One night during graduate school, some classmates and I went out to a local brewery to celebrate the end of the semester. We each enjoyed one, maybe two, craft beers over the course of the evening while discussing Pope Francis’ latest interview and debating how much incense is too much incense in a liturgy. (Theologians have a particular kind of fun!)
On the way to the car, we passed the town dive bar and saw three men stumbled out, reeking of cheap beer and vomit and slurring curses that would make the nuns across the street blush. One ran into the middle of the road, narrowly avoiding getting hit by a minivan. Another slumped against the side of the building. The third stared blankly at us walking by.
“Rough night?” my friend asked.
All of us, unfortunately, could see the answer.
The first three articles in this series explored more light-hearted connections between beer and faith. Which saints and scripture writers had beer on the brain? What makes pubs good places to build Christian community? And do some monks really brew beer for a living?! This final article considers the serious effects alcohol can have on individuals and communities by exploring the practices of moderation and sobriety.
How we drink matters.
There are plenty of scripture stories about people drinking alcohol. In the book of Ecclesiastes, Solomon exhorts the people in the face of death, “Go, eat your bread with enjoyment, and drink your wine with a merry heart; for God has long ago approved what you do” (9:7). Jesus treated the wedding guests to the holiest of alcoholic drinks when he turned six stone jars of water into wine in Cana (John 2:1–12). Scripture tells stories of people drinking during rituals or occasions of celebration.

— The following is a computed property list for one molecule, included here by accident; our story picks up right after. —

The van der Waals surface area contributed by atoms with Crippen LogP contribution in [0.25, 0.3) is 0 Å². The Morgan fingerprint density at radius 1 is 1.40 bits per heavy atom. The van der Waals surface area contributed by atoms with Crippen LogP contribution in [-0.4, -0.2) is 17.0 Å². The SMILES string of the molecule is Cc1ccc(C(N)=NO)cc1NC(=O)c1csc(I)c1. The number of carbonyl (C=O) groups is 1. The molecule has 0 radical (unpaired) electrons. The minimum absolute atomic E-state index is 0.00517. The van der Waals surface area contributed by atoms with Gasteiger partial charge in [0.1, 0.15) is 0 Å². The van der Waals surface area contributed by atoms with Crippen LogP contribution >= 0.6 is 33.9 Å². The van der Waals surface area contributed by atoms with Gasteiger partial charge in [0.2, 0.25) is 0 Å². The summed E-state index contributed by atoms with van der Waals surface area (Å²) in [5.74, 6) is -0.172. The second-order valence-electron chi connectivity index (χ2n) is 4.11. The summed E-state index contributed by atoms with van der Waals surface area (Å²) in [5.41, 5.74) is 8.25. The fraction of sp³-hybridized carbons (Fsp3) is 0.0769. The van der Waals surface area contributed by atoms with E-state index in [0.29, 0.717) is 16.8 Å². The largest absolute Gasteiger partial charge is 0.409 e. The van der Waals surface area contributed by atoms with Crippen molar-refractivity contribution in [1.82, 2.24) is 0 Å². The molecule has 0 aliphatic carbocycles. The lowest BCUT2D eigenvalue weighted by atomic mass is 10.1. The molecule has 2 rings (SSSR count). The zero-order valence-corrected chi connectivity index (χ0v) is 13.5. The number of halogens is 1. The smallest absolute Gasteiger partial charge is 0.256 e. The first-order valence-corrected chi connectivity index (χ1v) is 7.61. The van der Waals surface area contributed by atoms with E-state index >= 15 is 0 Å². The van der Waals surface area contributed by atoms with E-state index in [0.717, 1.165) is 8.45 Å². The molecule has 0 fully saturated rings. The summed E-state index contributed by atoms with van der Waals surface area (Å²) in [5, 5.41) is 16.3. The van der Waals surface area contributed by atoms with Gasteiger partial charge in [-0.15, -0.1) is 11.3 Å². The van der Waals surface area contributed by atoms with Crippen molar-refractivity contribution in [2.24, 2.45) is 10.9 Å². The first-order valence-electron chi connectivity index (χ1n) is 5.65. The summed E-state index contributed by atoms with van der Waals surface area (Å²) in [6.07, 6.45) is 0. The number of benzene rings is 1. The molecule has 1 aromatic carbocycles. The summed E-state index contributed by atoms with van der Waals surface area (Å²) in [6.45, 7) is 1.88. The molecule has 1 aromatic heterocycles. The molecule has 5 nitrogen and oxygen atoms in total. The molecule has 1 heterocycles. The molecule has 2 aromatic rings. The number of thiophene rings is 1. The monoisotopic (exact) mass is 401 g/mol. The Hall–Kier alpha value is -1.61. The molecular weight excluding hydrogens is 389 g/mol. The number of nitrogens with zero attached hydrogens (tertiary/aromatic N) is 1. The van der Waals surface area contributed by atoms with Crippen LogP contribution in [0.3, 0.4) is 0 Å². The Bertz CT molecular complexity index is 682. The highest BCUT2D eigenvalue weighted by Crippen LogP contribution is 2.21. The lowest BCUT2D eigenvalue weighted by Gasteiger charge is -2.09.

But the Bible also offers a clear message: drink responsibly. The prophet Isaiah warns of drinking too much and getting “chased” by strong drink (5:11–13). Drunkenness is often clumped with other “desires of the flesh” that are to be avoided because such desires can oppose the Spirit. In his letter to the Galatians, Paul warns that people who engage in desires of the flesh, including “envy, drunkenness and carousing . . . will not inherit the kingdom of God” (5:21).
How, then, might people refrain from drunkenness and instead practice healthier, more dignified drinking? Let’s consider a theology of moderation, which I like to think of as a Christian spin on the tagline “drink responsibly.” The word moderation comes from the Latin word meaning “to control.” Someone who practices moderation avoids extremes and instead works from a stable center.
St. Benedict names moderation as an important spiritual practice. The monks I work with at Saint John’s understand moderation as “being content with living simply and finding balance in work, prayer and leisure.” This framework can help us think about how to practice moderation when it comes to alcohol.